Alexa Learns to Talk Like a Human With Whispers, Pauses, and Emotion

TechCrunch/MSN, 4/29/2017

Amazon is furthering the humanization of its virtual assistant Alexa by equipping it with more emotion functionality. Developers can use a markup language called Speech Synthesis Markup Language (SSML) that allows for the coding of Alexa’s intonation, emphasis, and region-specific responses. This opens up new possibilities for app companies and how their virtual assistants are used in the world.

Google Overhauls Search Algorithm in Bid to Fight Fake News

The Telegraph, 4/25/2017

Google is changing their search algorithm to better distinguish websites that contain fake news, conspiracy theories, or extreme views from more reputable sources or websites. The search engine’s Autosuggest and Direct Answer features will also be modified, to allow users to report offensive suggestions or false information (respectively). This comes after months of growing public pressure for Google to make changes to combat the spread of misinformation on the Internet.

Elon Musk on Mission to Link Human Brains With Computers in Four Years: Report

MSN/Reuters, 4/22/2017

Neuralink Corporation hopes to develop a micron-sized device that could connect the human brain and a machine interface. The initial goal is to help those with severe brain injuries, then to explore use by people without disabilities. For example, if each person had a device, then two people could (theoretically) communicate concepts brain-to-brain. The long-term goal is to integrate human brains and artificial intelligence (AI), so humans will not be left behind (see Alternative Article below).

Facebook Is Developing a Helicopter to Deliver Internet Access in Emergencies

The Verge, 4/20/2017

Facebook is developing a small helicopter to provide wireless Internet access in emergencies. Where cellular infrastructure is damaged, the “Tether-Tenna” helicopter would latch onto functioning fiber data lines, along with electric lines, and rise up in the air to broadcast a signal. This technology, along with others currently being built, is part of Facebook’s efforts to make Internet access more widely and consistently available.

Machine Learning Shows Exactly When to Zap Brain to Boost Memory

New Scientist, 4/20/2017

Michael Kahana and other researchers at the University of Pennsylvania have used machine learning to analyze data on brain function and brain wave patterns. Electrodes implanted in the subjects’ brains measured brain activity while the subjects attempted to memorize and recall information. The electrodes could also transmit electric shocks to the brain. Results showed that carefully timed shocks made people 13 percent more likely to recall material.

Quantum Computing Is Going Commercial With the Potential to Disrupt Everything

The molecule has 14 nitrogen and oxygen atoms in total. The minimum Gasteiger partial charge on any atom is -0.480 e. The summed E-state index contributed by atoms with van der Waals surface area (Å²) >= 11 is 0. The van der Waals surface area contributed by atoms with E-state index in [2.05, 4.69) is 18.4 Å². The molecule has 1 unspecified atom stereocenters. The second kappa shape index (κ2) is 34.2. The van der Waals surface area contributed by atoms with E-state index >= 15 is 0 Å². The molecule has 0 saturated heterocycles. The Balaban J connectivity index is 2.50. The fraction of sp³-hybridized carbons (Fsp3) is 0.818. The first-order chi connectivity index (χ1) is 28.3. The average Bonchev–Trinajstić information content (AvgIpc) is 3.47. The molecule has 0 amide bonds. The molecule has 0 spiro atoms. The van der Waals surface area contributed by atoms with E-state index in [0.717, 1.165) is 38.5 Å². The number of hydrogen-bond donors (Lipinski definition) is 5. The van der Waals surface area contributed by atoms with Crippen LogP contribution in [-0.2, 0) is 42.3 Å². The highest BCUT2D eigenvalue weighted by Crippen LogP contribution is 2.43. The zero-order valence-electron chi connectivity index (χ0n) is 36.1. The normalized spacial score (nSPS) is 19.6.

Newsweek, 4/9/2017

IBM recently announced the IBM Q, which would be the first ever commercially available quantum computer. This is important because, if they fulfill their promise, quantum computers could potentially solve certain problems that traditional computers are simply not equipped to handle, allowing rapid developments in fields like medicine, pharmaceuticals, and transportation.

Robots Could Soon Cooperate on Surveillance

Engadget, 4/14/17

Security robots could soon be able to communicate with other devices to identify and track objects and people, using a system currently being designed by Cornell scientists. The robots would collect information by sharing images and data through a central unit, so objects of interest could be identified and tracked. Such a system could provide added surveillance in the U.S. and be used by the U.S. armed forces in other countries.

Improving Traffic Safety With a Crowdsourced Traffic Violation Reporting App

KAIST, 4/10/2017

Professor Uichin Lee and a research team at KAIST have developed and tested an app called Mobile Roadwatch. Mobile Roadwatch is a crowdsourced app that helps drivers record traffic violations with their phones and report them to the police. Professor Lee and his team aim to provide a safer way to capture and report traffic violations while operating a vehicle, in hopes that the reports will improve public safety.

Google Uses Neural Networks to Translate Without Transcribing

New Scientist, 4/4/2017

Researchers at Google Brain are developing a method to translate speech in one language to text in a different language, using neural networks. They hope to improve over more conventional automatic methods, where the speech is transcribed into written text, and then the written text is translated. The older method can be cumbersome, and initial experiments show that direct speech-to-text translation seems less subject to error. The new method could especially help speakers of rare languages communicate with others around the globe.

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